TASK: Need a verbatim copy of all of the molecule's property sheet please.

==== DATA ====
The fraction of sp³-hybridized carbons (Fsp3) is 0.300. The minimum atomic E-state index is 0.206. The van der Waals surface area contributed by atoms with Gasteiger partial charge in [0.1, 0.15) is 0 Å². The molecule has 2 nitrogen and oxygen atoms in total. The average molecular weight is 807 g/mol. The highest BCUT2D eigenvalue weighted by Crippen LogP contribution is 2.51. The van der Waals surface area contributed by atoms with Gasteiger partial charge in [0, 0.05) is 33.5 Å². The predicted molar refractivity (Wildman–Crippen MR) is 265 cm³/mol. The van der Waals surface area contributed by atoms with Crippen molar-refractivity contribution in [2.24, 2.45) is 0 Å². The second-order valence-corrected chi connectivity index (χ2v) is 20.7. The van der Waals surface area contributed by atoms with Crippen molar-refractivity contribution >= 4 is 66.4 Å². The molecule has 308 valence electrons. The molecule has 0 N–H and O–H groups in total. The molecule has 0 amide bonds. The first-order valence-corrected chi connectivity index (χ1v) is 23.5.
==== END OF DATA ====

The fraction of sp³-hybridized carbons (Fsp3) is 0.300. The minimum atomic E-state index is 0.206. The van der Waals surface area contributed by atoms with Gasteiger partial charge in [0.1, 0.15) is 0 Å². The molecule has 2 nitrogen and oxygen atoms in total. The average molecular weight is 807 g/mol. The highest BCUT2D eigenvalue weighted by Crippen LogP contribution is 2.51. The van der Waals surface area contributed by atoms with Gasteiger partial charge in [0, 0.05) is 33.5 Å². The predicted molar refractivity (Wildman–Crippen MR) is 265 cm³/mol. The van der Waals surface area contributed by atoms with Crippen molar-refractivity contribution in [2.24, 2.45) is 0 Å². The second-order valence-corrected chi connectivity index (χ2v) is 20.7. The van der Waals surface area contributed by atoms with Crippen molar-refractivity contribution >= 4 is 66.4 Å². The molecule has 308 valence electrons. The molecule has 0 N–H and O–H groups in total. The molecule has 0 amide bonds. The first-order valence-corrected chi connectivity index (χ1v) is 23.5.